The Fall of James Mattis
He embraced too much Beltway statism and globalism to serve as Trump’s SecDef.
Question: What do you call a Trump cabinet member who disagrees with the president on getting out of the Paris climate agreement, tearing up Barack Obama’s ill-conceived and corruptly executed Iran nuclear deal, withdrawing our troops from Syria, reducing our presence in Afghanistan, pressing our NATO allies to pay what they’d promised, relocating the Israeli embassy to its rightful place in Jerusalem, and deploying the National Guard to our southern border to stem the tide of illegal immigration?
And so it was for General James Mattis.
As a former Marine, this author once thought very highly of Mattis, who’s a warrior-monk and an American Patriot. But it became painfully evident over time that he was also a globalist, a Swampster, a prima donna, and a man profoundly ill-suited to serve as this president’s secretary of defense.
When Mattis announced his resignation just before Christmas 2018, President Donald Trump thanked him for his service: “General Jim Mattis will be retiring, with distinction, at the end of February, after having served my Administration as Secretary of Defense for the past two years. During Jim’s tenure, tremendous progress has been made, especially with respect to the purchase of new fighting equipment. General Mattis was a great help to me in getting allies and other countries to pay their share of military obligations. A new Secretary of Defense will be named shortly. I greatly thank Jim for his service!”
Sure, Trump could’ve acknowledged the general’s efforts to improve the lethality and war-fighting capability of our Armed Forces. And he could’ve acknowledged his help in obliterating ISIS — a nasty band of Islamist cutthroats that had claimed a caliphate the size of Britain and humiliated Trump’s Oval Office predecessor.
But the president had just received from Mattis a public letter of resignation — a letter that made clear his disdain for Trump’s stewardship of “our unique and comprehensive system of alliances and partnerships” while conceding his right “to have a Secretary of Defense whose views are better aligned with [his] on these and other subjects.”
Trump, not surprisingly, was then in no mood to shower Mattis with praise. The general had, after all, just taken a not-so-subtle public swipe at his commander-in-chief. It was an act unbecoming of a former flag or general officer, and it was a harbinger of attacks yet to come.
Earlier this year, at the height of the George Floyd riots, Mattis sat down with Jeffrey Goldberg — yes, that Jeffrey Goldberg — to take a few more sanctimonious shots at his former boss. “Donald Trump,” he wrote, “is the first president in my lifetime who does not try to unite the American people — does not even pretend to try. Instead, he tries to divide us. We are witnessing the consequences of three years of this deliberate effort. We are witnessing the consequences of three years without mature leadership.”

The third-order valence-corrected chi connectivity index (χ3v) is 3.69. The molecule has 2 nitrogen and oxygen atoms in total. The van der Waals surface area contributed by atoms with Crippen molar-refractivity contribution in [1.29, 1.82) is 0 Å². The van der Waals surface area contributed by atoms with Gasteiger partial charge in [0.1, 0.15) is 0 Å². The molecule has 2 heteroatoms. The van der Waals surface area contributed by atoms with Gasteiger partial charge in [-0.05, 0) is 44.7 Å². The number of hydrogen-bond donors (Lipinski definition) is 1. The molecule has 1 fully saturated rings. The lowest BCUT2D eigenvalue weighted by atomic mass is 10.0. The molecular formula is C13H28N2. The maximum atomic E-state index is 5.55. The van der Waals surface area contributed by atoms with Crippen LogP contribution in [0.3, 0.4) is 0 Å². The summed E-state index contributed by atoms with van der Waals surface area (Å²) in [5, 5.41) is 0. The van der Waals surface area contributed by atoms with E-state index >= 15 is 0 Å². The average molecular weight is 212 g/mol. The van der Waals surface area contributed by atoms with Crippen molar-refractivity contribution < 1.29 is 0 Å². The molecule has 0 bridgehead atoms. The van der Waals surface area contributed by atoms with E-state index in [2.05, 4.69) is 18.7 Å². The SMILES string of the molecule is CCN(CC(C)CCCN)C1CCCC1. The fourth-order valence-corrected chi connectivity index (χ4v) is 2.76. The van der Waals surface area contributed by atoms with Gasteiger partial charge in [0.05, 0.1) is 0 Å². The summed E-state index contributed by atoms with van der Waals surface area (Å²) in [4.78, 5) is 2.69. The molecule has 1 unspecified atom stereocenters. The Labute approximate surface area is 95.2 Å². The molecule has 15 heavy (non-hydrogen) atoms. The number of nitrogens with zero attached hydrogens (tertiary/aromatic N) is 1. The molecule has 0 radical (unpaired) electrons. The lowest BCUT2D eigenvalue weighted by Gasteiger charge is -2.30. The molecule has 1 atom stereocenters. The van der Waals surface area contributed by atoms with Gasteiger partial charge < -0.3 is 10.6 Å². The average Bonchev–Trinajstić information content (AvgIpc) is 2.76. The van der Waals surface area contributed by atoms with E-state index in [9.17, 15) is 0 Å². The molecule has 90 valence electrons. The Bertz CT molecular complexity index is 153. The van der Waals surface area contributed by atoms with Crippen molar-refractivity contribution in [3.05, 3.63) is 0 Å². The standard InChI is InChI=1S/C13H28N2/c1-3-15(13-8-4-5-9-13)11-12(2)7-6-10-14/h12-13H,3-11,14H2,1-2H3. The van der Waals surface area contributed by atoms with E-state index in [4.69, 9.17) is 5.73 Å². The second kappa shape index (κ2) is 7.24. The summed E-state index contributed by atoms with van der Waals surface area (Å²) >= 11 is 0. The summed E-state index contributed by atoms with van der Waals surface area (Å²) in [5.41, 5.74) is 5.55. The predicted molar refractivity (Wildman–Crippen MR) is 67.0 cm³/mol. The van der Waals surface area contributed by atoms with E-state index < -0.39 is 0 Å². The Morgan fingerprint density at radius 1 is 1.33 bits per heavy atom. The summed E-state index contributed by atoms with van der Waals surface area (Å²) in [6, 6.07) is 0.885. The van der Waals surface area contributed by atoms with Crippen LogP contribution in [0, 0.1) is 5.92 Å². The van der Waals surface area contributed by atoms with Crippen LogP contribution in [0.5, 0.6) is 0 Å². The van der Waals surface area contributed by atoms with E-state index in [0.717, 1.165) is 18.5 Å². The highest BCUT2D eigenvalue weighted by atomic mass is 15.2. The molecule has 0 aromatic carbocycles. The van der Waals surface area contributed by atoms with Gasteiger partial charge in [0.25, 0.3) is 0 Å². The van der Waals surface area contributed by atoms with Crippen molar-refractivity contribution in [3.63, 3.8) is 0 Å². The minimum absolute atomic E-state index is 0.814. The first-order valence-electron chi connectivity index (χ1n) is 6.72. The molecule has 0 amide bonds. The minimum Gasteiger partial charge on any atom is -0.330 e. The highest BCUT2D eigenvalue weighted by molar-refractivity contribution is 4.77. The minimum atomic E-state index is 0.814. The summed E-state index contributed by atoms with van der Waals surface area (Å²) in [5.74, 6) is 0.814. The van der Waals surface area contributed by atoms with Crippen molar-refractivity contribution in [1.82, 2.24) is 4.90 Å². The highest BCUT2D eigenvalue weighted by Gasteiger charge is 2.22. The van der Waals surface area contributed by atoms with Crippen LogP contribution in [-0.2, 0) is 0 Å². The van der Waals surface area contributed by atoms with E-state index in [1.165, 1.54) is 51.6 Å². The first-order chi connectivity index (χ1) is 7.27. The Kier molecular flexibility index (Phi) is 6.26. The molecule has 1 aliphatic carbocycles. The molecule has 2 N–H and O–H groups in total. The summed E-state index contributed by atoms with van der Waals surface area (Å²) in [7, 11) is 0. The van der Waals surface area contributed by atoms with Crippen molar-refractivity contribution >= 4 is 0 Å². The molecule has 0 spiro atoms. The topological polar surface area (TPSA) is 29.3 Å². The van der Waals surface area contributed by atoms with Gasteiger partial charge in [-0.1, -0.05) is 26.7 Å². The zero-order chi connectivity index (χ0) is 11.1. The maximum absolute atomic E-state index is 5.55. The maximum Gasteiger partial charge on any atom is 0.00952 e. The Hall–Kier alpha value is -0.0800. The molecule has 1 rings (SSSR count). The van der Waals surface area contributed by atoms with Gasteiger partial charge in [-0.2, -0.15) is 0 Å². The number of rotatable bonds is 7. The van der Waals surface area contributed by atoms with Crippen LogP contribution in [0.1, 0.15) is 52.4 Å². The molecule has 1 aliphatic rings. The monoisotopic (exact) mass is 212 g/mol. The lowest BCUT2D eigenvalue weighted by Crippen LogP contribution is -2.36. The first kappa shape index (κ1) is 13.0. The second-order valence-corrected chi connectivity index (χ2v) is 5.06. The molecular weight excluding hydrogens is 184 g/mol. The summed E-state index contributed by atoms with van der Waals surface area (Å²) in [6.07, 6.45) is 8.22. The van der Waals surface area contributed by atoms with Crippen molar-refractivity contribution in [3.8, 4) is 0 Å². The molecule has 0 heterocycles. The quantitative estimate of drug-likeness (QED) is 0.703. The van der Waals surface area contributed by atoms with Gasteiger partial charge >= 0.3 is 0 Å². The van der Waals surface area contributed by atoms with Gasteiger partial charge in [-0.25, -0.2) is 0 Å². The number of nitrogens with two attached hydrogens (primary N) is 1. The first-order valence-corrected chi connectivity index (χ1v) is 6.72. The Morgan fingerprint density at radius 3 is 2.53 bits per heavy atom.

Mattis was “angry and appalled.” And he said we must “reject and hold accountable those in office who would make a mockery of our Constitution.”
So much for the word of the man who said, upon resigning, “It would be inappropriate and counterproductive for a former general, and a former Cabinet official, to criticize a sitting president.” (A few years earlier, when Mattis was still on active duty, it would’ve also been illegal. Article 88 of the UCMJ, which every officer well knows, strictly forbids “the use of contemptuous words against the president.”)
Were he less committed to currying favor with the Trump haters at The Atlantic and more committed to honoring the apolitical nature of the American military, Mattis would have — as we say in our beloved Corps — shut his lousy soup cooler. Instead, he made clear that his goal was to undermine a sitting president.
Former Trump attorney John Dowd, himself a former Marine, had heard enough. His scathing letter to the general is well worth the read.
As for that Constitution Mattis mentioned, where within it is the article that allows him to take part in the overthrow of a democratically elected president? If we’re to believe what Bob Woodward writes in his latest book, “Mattis quietly went to Washington National Cathedral to pray about his concern for the nation’s fate under Trump’s command and told [Director of National Intelligence Dan] Coats, ‘There may come a time when we have to take collective action’ since Trump is ‘dangerous. He’s unfit.’”
Setting aside the arrogance and outrageousness of Mattis’s purported comments, whether Trump is “dangerous” or “unfit” is not for him to decide. It never has been. That decision is reserved for the American people. They made it in 2016, and they’ll make it again on November 3.
James Mattis should know better. And we should demand better than a man who opposes so many planks of the president’s agenda, resigns, and then takes cheap shots at his boss for the benefit of hack journalists out to make a buck on fomenting controversy.
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